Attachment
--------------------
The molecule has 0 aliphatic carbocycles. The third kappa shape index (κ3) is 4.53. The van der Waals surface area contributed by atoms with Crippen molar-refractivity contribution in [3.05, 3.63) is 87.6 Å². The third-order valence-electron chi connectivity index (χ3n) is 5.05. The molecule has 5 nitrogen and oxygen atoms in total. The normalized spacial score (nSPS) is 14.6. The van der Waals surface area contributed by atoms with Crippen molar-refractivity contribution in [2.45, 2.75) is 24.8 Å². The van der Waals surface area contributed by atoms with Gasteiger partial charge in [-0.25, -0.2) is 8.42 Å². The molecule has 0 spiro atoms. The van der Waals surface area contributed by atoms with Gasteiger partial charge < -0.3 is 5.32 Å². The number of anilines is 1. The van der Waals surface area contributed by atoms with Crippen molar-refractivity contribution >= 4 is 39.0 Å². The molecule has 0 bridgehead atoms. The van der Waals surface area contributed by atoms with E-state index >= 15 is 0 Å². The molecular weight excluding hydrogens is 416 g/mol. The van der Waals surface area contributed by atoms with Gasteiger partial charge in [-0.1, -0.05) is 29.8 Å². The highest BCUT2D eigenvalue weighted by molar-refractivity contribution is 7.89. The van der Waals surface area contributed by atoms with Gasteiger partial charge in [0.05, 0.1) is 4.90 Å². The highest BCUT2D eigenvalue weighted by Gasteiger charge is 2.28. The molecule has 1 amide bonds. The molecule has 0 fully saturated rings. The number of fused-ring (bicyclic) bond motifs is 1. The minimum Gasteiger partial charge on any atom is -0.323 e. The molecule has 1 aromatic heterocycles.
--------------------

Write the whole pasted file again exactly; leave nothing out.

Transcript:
The molecule has 0 aliphatic carbocycles. The third kappa shape index (κ3) is 4.53. The van der Waals surface area contributed by atoms with Crippen molar-refractivity contribution in [3.05, 3.63) is 87.6 Å². The third-order valence-electron chi connectivity index (χ3n) is 5.05. The molecule has 5 nitrogen and oxygen atoms in total. The normalized spacial score (nSPS) is 14.6. The van der Waals surface area contributed by atoms with Crippen molar-refractivity contribution in [2.45, 2.75) is 24.8 Å². The van der Waals surface area contributed by atoms with Gasteiger partial charge in [-0.25, -0.2) is 8.42 Å². The molecule has 0 spiro atoms. The van der Waals surface area contributed by atoms with Gasteiger partial charge < -0.3 is 5.32 Å². The number of anilines is 1. The van der Waals surface area contributed by atoms with Crippen molar-refractivity contribution >= 4 is 39.0 Å². The molecule has 0 bridgehead atoms. The van der Waals surface area contributed by atoms with E-state index >= 15 is 0 Å². The molecular weight excluding hydrogens is 416 g/mol. The van der Waals surface area contributed by atoms with Gasteiger partial charge in [-0.1, -0.05) is 29.8 Å². The highest BCUT2D eigenvalue weighted by molar-refractivity contribution is 7.89. The van der Waals surface area contributed by atoms with Gasteiger partial charge in [0.05, 0.1) is 4.90 Å². The highest BCUT2D eigenvalue weighted by Gasteiger charge is 2.28. The molecule has 1 amide bonds. The molecule has 0 fully saturated rings. The number of fused-ring (bicyclic) bond motifs is 1. The minimum Gasteiger partial charge on any atom is -0.323 e. The molecule has 1 aromatic heterocycles.